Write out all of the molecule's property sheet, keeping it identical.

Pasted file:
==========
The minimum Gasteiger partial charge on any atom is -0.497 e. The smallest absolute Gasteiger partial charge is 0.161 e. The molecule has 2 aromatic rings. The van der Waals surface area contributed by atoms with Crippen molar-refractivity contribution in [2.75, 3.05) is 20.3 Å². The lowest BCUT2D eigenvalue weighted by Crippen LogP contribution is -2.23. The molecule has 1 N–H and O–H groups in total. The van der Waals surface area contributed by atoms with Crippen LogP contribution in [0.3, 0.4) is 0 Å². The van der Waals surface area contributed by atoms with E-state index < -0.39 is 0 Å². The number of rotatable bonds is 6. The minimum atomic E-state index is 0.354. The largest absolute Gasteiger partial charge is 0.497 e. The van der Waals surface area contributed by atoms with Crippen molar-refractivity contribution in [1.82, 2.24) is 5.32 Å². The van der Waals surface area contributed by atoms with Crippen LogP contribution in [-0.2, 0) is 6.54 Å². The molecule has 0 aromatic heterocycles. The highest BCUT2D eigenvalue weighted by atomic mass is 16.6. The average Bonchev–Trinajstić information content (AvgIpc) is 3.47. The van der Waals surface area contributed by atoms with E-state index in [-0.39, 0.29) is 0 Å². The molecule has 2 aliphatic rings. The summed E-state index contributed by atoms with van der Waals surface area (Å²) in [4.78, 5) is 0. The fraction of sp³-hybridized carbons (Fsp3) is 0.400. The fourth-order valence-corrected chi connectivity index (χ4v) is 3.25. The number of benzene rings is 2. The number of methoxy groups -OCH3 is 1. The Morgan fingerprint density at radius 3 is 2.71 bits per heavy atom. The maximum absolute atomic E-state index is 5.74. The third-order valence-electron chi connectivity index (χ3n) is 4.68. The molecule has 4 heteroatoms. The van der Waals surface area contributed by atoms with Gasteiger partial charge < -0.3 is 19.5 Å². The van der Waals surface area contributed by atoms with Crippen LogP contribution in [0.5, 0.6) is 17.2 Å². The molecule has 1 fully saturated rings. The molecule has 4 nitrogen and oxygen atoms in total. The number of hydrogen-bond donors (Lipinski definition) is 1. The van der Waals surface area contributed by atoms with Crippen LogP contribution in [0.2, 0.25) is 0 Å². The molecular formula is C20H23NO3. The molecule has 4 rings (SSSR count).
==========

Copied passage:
The minimum Gasteiger partial charge on any atom is -0.497 e. The smallest absolute Gasteiger partial charge is 0.161 e. The molecule has 2 aromatic rings. The van der Waals surface area contributed by atoms with Crippen molar-refractivity contribution in [2.75, 3.05) is 20.3 Å². The lowest BCUT2D eigenvalue weighted by Crippen LogP contribution is -2.23. The molecule has 1 N–H and O–H groups in total. The van der Waals surface area contributed by atoms with Crippen LogP contribution in [0.3, 0.4) is 0 Å². The van der Waals surface area contributed by atoms with E-state index < -0.39 is 0 Å². The number of rotatable bonds is 6. The minimum atomic E-state index is 0.354. The largest absolute Gasteiger partial charge is 0.497 e. The van der Waals surface area contributed by atoms with Crippen molar-refractivity contribution in [1.82, 2.24) is 5.32 Å². The van der Waals surface area contributed by atoms with Crippen LogP contribution in [-0.2, 0) is 6.54 Å². The molecule has 0 aromatic heterocycles. The highest BCUT2D eigenvalue weighted by atomic mass is 16.6. The average Bonchev–Trinajstić information content (AvgIpc) is 3.47. The van der Waals surface area contributed by atoms with E-state index in [-0.39, 0.29) is 0 Å². The molecule has 2 aliphatic rings. The summed E-state index contributed by atoms with van der Waals surface area (Å²) in [4.78, 5) is 0. The fraction of sp³-hybridized carbons (Fsp3) is 0.400. The fourth-order valence-corrected chi connectivity index (χ4v) is 3.25. The number of benzene rings is 2. The number of methoxy groups -OCH3 is 1. The Morgan fingerprint density at radius 3 is 2.71 bits per heavy atom. The maximum absolute atomic E-state index is 5.74. The third-order valence-electron chi connectivity index (χ3n) is 4.68. The molecule has 4 heteroatoms. The van der Waals surface area contributed by atoms with Gasteiger partial charge < -0.3 is 19.5 Å². The van der Waals surface area contributed by atoms with Crippen LogP contribution in [0.5, 0.6) is 17.2 Å². The molecule has 1 fully saturated rings. The molecule has 4 nitrogen and oxygen atoms in total. The number of hydrogen-bond donors (Lipinski definition) is 1. The van der Waals surface area contributed by atoms with Crippen LogP contribution in [0.2, 0.25) is 0 Å². The molecular formula is C20H23NO3. The molecule has 4 rings (SSSR count).